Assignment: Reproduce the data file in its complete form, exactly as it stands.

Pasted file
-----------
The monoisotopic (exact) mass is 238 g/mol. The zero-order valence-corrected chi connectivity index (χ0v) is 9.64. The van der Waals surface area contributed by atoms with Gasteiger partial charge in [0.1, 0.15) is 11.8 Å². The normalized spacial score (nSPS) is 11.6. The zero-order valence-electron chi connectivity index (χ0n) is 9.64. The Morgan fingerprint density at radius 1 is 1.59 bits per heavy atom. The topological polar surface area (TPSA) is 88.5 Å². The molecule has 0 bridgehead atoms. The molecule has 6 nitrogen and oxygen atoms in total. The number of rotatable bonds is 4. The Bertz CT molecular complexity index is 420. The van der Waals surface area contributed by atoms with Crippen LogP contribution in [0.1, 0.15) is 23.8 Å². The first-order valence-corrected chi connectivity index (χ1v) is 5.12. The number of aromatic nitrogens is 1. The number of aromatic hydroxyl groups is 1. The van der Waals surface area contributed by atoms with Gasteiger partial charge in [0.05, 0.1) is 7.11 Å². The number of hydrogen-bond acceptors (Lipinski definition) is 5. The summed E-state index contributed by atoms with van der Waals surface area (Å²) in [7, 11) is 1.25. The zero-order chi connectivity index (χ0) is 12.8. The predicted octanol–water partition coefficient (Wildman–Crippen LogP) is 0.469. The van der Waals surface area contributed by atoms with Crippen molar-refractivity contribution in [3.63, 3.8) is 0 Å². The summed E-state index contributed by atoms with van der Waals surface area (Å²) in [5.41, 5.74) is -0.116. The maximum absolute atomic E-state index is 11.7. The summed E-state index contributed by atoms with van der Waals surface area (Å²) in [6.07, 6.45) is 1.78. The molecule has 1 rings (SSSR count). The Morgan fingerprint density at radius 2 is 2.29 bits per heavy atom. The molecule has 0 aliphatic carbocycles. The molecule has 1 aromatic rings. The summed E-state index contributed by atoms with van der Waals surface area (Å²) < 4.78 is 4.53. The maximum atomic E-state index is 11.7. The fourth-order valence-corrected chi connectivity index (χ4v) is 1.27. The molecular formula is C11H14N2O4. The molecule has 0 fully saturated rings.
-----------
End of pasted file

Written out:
The monoisotopic (exact) mass is 238 g/mol. The zero-order valence-corrected chi connectivity index (χ0v) is 9.64. The van der Waals surface area contributed by atoms with Gasteiger partial charge in [0.1, 0.15) is 11.8 Å². The normalized spacial score (nSPS) is 11.6. The zero-order valence-electron chi connectivity index (χ0n) is 9.64. The Morgan fingerprint density at radius 1 is 1.59 bits per heavy atom. The topological polar surface area (TPSA) is 88.5 Å². The molecule has 0 bridgehead atoms. The molecule has 6 nitrogen and oxygen atoms in total. The number of rotatable bonds is 4. The Bertz CT molecular complexity index is 420. The van der Waals surface area contributed by atoms with Crippen LogP contribution in [0.1, 0.15) is 23.8 Å². The first-order valence-corrected chi connectivity index (χ1v) is 5.12. The number of aromatic nitrogens is 1. The number of aromatic hydroxyl groups is 1. The van der Waals surface area contributed by atoms with Gasteiger partial charge in [0.05, 0.1) is 7.11 Å². The number of hydrogen-bond acceptors (Lipinski definition) is 5. The summed E-state index contributed by atoms with van der Waals surface area (Å²) in [7, 11) is 1.25. The zero-order chi connectivity index (χ0) is 12.8. The predicted octanol–water partition coefficient (Wildman–Crippen LogP) is 0.469. The van der Waals surface area contributed by atoms with Crippen molar-refractivity contribution in [3.63, 3.8) is 0 Å². The summed E-state index contributed by atoms with van der Waals surface area (Å²) in [5.41, 5.74) is -0.116. The maximum absolute atomic E-state index is 11.7. The summed E-state index contributed by atoms with van der Waals surface area (Å²) in [6.07, 6.45) is 1.78. The molecule has 1 rings (SSSR count). The Morgan fingerprint density at radius 2 is 2.29 bits per heavy atom. The molecule has 0 aliphatic carbocycles. The molecule has 1 aromatic rings. The summed E-state index contributed by atoms with van der Waals surface area (Å²) < 4.78 is 4.53. The maximum atomic E-state index is 11.7. The fourth-order valence-corrected chi connectivity index (χ4v) is 1.27. The molecular formula is C11H14N2O4. The molecule has 0 fully saturated rings.